How I Tested
This is the add that went into Kelby's magazine with the special code "THANKSNAPP" to track sales.
We built a custom full-page advertisement for every magazine. Each one had a special discount code on the bottom for 10% off so we could measure response. For example, the Scott Kelby’s magazine got “THANKSNAPP”, and Popular Photography magazine got “POPPHOTO”. Note that it is possible that some people bought the product without using the code. However, we did not see an increase above our normal baseline sales for those months, with the exception of people using the code. By looking at the stats, it appears that 95% of people that could have used the code did use the code. Therefore, I believe this is a fair way to measure the results.
Here are the results. Note the asterisk on the last result because it is important.
Popular Photography: 10 Units sold = $870
Shutterbug: 11 Units sold = $957
Kelby Media*: 206 Units sold = $17,125.75
As you can see, Popular Photography and Shutterbug were a disaster. This was actually embarrassing to me. I have a business here, and it is embarrassing for those two magazine deals to lose a combined $16,000+ on a failed advertising campaign.
Now, I know I should not take things personally in a scientific test, but I did. You know, as a small business guy, I have to choose whether or not to save money for my kids’ education or to risk it with a giant magazine with an ad campaign. Just like Walter Donovan, I chose poorly.
But, thanks to Kelby Media, I ended up almost back in the black overall.
*Why did Kelby Media do so well?
There are many reasons, but the overall reason is they seem to really care about getting results for their advertisers. Their head of advertising was in constant contact with me, making sure things were going well. They also have ad rotation on their website, which is part of the package. I’m convinced that this is the reason that they did so well. Scott Kelby and his team are smart – they know that online is the future and they’ve always been fully diversified.
Other possible problems with the ad
Now, maybe people just don’t WANT to buy the video tutorial and that is why sales were so low. Well, of course this is a possibility, but very unlikely for these two reasons:
1) Objectively, HDR is a popular technique, and there are many people that want to learn it.
2) If you compare Popular Photography and Shutterbug to Kelby Media, you’ll see that the product was indeed in-demand. If no one wanted the product, then the campaign with Kelby Media would have also failed.
Ron Martinsen’s Blog – Who???
Okay, how many of you big advertisers have ever heard of Ron Martinsen’s blog?
Ron is an example of the thousands of bloggers out there generating real traffic and real sales, but advertisers largely ignore this and instead continue to put much of their money into paper magazines.
I bet not many of you. However, would you be surprised to know he has sent us $8,920.51 in sales this year through our Affiliate Program? He doesn’t have a big blog, but look how many sales he generates! He’s just an example, and there are hundreds of blogs out there with amazing content.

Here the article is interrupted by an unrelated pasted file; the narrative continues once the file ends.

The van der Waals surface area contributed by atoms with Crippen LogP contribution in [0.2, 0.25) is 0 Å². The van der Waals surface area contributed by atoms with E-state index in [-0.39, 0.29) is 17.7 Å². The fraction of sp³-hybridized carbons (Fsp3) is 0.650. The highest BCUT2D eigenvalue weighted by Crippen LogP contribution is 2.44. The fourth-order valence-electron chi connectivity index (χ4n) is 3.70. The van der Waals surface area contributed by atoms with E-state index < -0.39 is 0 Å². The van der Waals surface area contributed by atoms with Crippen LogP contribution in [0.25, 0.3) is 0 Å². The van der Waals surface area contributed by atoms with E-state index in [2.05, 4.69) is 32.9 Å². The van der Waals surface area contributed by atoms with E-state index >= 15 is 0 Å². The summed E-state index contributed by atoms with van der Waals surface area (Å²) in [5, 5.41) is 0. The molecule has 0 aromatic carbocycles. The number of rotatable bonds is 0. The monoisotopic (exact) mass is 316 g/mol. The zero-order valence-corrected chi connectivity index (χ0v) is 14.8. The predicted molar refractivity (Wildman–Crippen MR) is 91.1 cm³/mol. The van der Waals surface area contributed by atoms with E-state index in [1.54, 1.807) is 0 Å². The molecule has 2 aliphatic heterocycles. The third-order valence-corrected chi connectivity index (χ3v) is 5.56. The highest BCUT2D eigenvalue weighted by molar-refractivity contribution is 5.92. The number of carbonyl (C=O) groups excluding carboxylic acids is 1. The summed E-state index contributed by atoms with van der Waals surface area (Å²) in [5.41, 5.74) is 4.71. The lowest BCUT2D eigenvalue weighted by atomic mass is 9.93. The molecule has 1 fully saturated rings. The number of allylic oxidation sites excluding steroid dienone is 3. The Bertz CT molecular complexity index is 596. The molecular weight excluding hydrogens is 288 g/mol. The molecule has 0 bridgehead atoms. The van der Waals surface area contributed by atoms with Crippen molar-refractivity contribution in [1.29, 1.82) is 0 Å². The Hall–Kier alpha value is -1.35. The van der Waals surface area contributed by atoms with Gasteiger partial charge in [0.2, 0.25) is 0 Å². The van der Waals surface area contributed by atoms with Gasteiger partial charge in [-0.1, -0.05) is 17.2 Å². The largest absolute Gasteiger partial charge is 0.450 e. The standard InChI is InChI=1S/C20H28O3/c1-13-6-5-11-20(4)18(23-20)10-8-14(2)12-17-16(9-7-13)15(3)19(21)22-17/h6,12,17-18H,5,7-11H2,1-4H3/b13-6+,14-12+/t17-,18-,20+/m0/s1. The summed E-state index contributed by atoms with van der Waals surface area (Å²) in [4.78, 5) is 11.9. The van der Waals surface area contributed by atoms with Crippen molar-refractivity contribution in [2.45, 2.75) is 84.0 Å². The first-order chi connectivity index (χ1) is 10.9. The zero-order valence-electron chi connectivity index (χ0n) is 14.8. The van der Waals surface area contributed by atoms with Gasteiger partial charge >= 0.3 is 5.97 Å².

Now, I’ve never talked to Ron about this, but I bet he has trouble selling advertising on his blog. Or, if and when he does sell, I bet he gets very low rates compared to these big magazines.
So, Ron is one of our thousands of affiliates. I don’t pay him to advertise there, but he gets a percentage of every sale. It doesn’t cost the buyer any more money, and, to me, it is the most fair way to do it. In a true meritocracy, people get paid on performance, not on guestimates that appear scientific.
So, Nikon, Canon, Epson, Sony, and the rest of you – what are you doing?
Why are you big advertisers wasting money on these big magazines? Is it just “branding,” or are you actually trying to drive sales? Or, perhaps it is more a function of, “Well, that’s how we’ve always done things.”
I know that there are smart advertising people out there in these companies that are trying to put together campaigns. There is something to be said for “Brand Awareness,” but I think this is losing the value it once had when Ogilvy wrote his masterpiece. Brand awareness was more important in the days when there was a big gap of time between when the viewer sees an advertisement and then makes the purchase. For example, in the 50’s a family might see ads in their newspaper talking about Whirlpool washing machines with no call to action. That brand would get into their heads, and the next time they went to Sears, they will remember that brand and logo. It was the same way with Coke and Chrysler and Braniff. But nowadays, the time between seeing an ad and making a purchase is very very quick. In many cases on the Internet, it’s instantaneous.
Look at what Ford has done in the online marketing world. They now advertise on Leo Laporte’s forward-thinking network; they advertise on many blogs and with social media stars; they sponsor fun reality-shows on the Internet. While other big companies might have a small “play fund” for Internet experiments, Ford has jumped in head first. They get it.
Another vector is that big product/service companies have bloated advertising departments with established relationships with magazines. Magazine editors give them all kinds of statistics so they can prepare nice monthly reports for their superiors that makes it look like their true reach is significant. But it’s all built on old, predictive guesses on the nature of the behavior of the audience.